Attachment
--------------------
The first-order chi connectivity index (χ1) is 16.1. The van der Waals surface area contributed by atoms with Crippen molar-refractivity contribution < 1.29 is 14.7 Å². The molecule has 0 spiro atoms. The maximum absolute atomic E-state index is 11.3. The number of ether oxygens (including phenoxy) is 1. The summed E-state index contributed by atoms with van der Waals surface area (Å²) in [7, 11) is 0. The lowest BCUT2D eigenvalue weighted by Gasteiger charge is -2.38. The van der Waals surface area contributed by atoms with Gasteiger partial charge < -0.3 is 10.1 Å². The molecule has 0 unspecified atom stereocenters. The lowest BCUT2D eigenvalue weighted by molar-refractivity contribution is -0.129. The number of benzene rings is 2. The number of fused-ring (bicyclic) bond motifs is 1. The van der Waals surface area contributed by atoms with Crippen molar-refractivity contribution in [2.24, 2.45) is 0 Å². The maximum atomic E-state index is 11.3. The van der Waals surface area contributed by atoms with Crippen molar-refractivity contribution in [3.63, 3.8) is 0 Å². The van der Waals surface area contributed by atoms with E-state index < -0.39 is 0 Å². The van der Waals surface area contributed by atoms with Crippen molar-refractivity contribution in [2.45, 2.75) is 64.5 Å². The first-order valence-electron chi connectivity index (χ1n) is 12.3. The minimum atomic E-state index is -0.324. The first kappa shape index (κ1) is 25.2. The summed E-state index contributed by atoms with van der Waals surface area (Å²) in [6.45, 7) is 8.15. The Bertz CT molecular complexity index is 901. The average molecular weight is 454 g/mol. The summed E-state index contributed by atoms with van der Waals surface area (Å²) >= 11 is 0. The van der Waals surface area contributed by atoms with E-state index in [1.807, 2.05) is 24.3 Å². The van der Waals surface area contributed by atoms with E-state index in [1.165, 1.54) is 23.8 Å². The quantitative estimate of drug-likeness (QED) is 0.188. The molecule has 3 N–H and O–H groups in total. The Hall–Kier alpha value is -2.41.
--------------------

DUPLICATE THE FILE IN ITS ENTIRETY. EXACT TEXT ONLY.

The first-order chi connectivity index (χ1) is 16.1. The van der Waals surface area contributed by atoms with Crippen molar-refractivity contribution < 1.29 is 14.7 Å². The molecule has 0 spiro atoms. The maximum absolute atomic E-state index is 11.3. The number of ether oxygens (including phenoxy) is 1. The summed E-state index contributed by atoms with van der Waals surface area (Å²) in [7, 11) is 0. The lowest BCUT2D eigenvalue weighted by Gasteiger charge is -2.38. The van der Waals surface area contributed by atoms with Gasteiger partial charge < -0.3 is 10.1 Å². The molecule has 0 unspecified atom stereocenters. The lowest BCUT2D eigenvalue weighted by molar-refractivity contribution is -0.129. The number of benzene rings is 2. The number of fused-ring (bicyclic) bond motifs is 1. The van der Waals surface area contributed by atoms with Crippen molar-refractivity contribution in [2.24, 2.45) is 0 Å². The maximum atomic E-state index is 11.3. The van der Waals surface area contributed by atoms with Crippen molar-refractivity contribution in [3.63, 3.8) is 0 Å². The van der Waals surface area contributed by atoms with E-state index < -0.39 is 0 Å². The van der Waals surface area contributed by atoms with Crippen molar-refractivity contribution in [2.45, 2.75) is 64.5 Å². The first-order valence-electron chi connectivity index (χ1n) is 12.3. The minimum atomic E-state index is -0.324. The first kappa shape index (κ1) is 25.2. The summed E-state index contributed by atoms with van der Waals surface area (Å²) in [6.45, 7) is 8.15. The Bertz CT molecular complexity index is 901. The average molecular weight is 454 g/mol. The summed E-state index contributed by atoms with van der Waals surface area (Å²) >= 11 is 0. The van der Waals surface area contributed by atoms with E-state index in [1.807, 2.05) is 24.3 Å². The van der Waals surface area contributed by atoms with E-state index in [1.165, 1.54) is 23.8 Å². The quantitative estimate of drug-likeness (QED) is 0.188. The molecule has 3 N–H and O–H groups in total. The Hall–Kier alpha value is -2.41.